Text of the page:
He drifted, his moistening eyes drawn to the fire. When he continued, his voice was softer. “She told me that she first let herself be seduced by an older man when she was fourteen. And since then—some twenty-plus years—she has been living off her wits and the appetites of men. But now there is firmer flesh in Westminster. Flesh that tells new jokes. Flesh without wrinkles. Flesh that doesn’t imply an obligation to provide a house, a wardrobe, and staff. At the end of the day, the butcher sells his scraps cheaply, and that which he cannot sell he gives to his dog, and that which the dog will not eat gets thrown on the street.”
He did not paint an attractive picture, but he seemed to be trying to explain, maybe to justify, so I held my tongue.
“Kitty’s circumstances were becoming dire, but after much consideration she arrived at a scheme to underwrite her lifestyle.” He paused, his lips twisting in a wry grin as he waited until he was sure he had my attention before he continued. “She wrote a book—her memoirs. You know her reputation…well, some, much, of what you will have heard was true, and she had set it down in a book. A book with names and she was ready to publish.”
“I had heard there was a book, but I dismissed it as alehouse gossip by those with tongue enough for two sets of teeth. But you say there is a book that names her men. Did she write the truth?”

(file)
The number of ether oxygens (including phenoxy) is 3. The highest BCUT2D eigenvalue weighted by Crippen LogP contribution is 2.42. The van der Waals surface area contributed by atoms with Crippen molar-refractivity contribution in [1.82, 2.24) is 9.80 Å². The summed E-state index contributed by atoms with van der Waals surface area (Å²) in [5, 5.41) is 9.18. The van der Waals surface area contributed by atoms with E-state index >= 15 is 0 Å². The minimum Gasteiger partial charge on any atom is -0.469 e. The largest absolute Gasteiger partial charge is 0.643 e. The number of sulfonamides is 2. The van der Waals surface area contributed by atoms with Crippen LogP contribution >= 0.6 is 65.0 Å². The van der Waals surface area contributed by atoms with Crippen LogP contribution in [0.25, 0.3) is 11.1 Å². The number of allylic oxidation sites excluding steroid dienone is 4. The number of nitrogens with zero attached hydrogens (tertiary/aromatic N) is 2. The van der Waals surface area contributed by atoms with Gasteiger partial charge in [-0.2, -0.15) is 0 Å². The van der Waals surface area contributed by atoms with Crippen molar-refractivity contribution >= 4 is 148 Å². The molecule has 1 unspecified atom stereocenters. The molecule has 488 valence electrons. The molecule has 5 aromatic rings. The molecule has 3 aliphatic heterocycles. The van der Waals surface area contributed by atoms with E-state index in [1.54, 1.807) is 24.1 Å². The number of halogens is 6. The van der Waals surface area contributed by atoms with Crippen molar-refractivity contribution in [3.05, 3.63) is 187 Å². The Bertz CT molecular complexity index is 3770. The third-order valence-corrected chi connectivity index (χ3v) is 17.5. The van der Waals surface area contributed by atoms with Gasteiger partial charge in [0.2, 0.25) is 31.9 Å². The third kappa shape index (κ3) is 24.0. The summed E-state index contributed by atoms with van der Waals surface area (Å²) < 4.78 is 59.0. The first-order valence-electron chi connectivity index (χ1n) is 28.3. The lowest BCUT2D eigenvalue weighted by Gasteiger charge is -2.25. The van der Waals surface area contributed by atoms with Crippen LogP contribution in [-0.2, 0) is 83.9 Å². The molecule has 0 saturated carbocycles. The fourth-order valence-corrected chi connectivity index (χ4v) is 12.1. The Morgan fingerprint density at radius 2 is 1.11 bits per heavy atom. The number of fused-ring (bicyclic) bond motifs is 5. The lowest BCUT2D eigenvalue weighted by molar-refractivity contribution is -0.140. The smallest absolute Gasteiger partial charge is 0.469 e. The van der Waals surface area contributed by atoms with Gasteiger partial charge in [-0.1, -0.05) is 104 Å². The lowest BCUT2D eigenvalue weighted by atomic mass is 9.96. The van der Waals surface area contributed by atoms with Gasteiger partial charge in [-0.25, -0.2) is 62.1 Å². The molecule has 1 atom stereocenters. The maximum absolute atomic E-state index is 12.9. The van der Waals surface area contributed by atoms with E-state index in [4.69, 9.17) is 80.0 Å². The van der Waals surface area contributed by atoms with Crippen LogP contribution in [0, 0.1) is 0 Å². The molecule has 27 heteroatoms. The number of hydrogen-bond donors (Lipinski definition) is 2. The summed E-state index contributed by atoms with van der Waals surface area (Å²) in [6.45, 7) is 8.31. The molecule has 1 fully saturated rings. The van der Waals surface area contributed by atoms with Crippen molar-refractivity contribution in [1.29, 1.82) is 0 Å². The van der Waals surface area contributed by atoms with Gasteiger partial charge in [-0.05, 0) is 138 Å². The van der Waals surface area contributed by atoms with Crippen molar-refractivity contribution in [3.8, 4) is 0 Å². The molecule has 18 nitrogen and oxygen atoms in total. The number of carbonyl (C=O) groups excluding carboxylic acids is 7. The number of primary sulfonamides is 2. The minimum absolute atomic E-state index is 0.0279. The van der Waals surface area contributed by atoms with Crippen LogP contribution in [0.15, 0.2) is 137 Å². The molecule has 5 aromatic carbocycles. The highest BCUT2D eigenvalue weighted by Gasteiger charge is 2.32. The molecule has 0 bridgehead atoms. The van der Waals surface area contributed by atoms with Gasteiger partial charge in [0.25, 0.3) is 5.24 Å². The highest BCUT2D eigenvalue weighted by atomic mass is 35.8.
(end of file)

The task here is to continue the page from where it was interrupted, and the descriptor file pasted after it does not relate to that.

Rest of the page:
“Close one eye, blow out the candle, and look through the crack of a door on a moonless night and you’ll better see the truth. You don’t think Kitty attracted so many men by chaining herself to the absolute fidelity in her narrative? The truth is not amusing or entertaining. But a story with a grain of truth on which you build an exaggeration—an exaggeration that everyone wants to be true and which everyone believes reveals what is truly in a man or a woman’s heart… Now tell me that isn’t the truth.”
He had been leaning forward. For the first time since my arrival, my former master had seemed more animated. Not just animated—he seemed almost proud of Kitty’s enterprise. Proud as if he may have helped her recollect her memories.
“And you think this book is the reason for her death,” I said, both making a statement and asking a question.
His stare in return was as if to say, “What other explanation could there be?”
“If the book is connected, people would have needed to know for certain that there was a book and that they were named. How did word get around?”
The look of pride returned to my former master’s face. This was more than pride, this was unconstrained admiration. “She had a scheme—a most Kitty-like scheme. She wrote to all the men she had recollected in her book—at least, all the men who were not poor—and made them a simple offer: pay and your name will be removed.”
The room was quiet apart from a few soft cracks of the fire and the shouts from the street outside. The conversation between us paused as we both contemplated Kitty’s scheme.
“And what do you want from me, sir?”